The thing is, it's a strawman, because an ordinary https-certificate, even one that's signed by a CA, is *also* not considered good enough for a bank, and infact, atleast where I live (Norway) I'm fairly sure no bank goes without extended validation or whatever it's named.
That causes significant and clear gui-changes, namely a large green bar stating the name of the institution.
In contrast, https causes a tiny grey padlock to appear in the bottom-right corner, next to the Sync-icon, which is pretty close to totally nonvisible.
Yes, I get the point that https:-self-signed has an identical url to https:-with-certificate and that thus users with bookmarks is at risk. (few users enter the url with https: Joe Public has by this time LONG gotten used to not typing http(s):// instead if they enter the address at all, they go for "www.mybank.com". That often redirects to https://www.mybank.com/ but I don't think a large fraction of users would notice if it stopped doing that.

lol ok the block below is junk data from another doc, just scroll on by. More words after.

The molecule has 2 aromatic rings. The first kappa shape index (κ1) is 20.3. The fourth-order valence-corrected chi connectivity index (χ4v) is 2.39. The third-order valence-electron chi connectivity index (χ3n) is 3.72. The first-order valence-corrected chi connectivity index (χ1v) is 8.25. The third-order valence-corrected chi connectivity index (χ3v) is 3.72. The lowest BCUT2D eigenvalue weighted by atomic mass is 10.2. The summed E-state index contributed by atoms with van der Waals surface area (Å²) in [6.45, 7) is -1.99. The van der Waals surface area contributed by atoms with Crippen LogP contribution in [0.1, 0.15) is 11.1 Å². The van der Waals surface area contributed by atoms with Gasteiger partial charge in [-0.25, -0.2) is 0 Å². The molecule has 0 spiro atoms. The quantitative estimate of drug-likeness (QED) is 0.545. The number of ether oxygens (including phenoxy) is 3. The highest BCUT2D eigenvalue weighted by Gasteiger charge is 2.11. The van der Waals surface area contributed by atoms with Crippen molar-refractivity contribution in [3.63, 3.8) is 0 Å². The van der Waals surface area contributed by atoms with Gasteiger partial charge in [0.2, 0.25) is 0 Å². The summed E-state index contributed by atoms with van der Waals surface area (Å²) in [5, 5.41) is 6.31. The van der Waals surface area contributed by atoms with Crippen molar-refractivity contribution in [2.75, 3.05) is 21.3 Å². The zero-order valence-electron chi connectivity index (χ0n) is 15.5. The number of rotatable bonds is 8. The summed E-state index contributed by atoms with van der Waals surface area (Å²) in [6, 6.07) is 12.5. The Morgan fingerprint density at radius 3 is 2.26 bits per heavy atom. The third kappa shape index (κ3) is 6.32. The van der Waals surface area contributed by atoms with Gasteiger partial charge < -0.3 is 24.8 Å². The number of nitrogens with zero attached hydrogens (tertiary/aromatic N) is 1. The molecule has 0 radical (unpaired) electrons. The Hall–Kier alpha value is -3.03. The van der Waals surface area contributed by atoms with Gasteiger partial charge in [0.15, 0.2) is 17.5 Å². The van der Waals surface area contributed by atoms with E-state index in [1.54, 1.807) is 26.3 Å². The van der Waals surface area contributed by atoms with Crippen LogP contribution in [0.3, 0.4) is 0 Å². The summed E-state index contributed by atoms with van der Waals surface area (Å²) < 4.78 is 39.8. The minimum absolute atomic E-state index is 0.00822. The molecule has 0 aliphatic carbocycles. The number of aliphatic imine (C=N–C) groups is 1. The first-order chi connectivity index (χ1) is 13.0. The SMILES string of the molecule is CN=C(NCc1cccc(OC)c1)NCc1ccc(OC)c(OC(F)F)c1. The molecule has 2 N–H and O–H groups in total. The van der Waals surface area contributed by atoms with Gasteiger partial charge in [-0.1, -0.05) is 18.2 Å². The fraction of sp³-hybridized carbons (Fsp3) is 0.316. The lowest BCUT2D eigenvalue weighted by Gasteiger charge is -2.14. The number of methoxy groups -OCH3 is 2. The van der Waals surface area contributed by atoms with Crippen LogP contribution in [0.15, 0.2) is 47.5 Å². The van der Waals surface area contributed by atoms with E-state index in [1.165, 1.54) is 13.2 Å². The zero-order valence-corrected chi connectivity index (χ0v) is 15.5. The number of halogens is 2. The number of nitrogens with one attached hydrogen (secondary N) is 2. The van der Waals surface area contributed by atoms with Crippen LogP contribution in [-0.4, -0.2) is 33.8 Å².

AND - and that's my most significant point: The question isn't if a change would cause harm. The question is if the benefits would outweigh the harm, or vice versa. One practical consequence of the current situation, is that self-signed, is essentially not-usable. And encryption of any sort whatsoever is, essentially, not available for everyone hosting a simple website on a shared-ip-address which means probably 95% of the websites in the world.
The practical result of this decision, despite being made for reasons of security -- is that nearly all websites have no encryption whatsoever.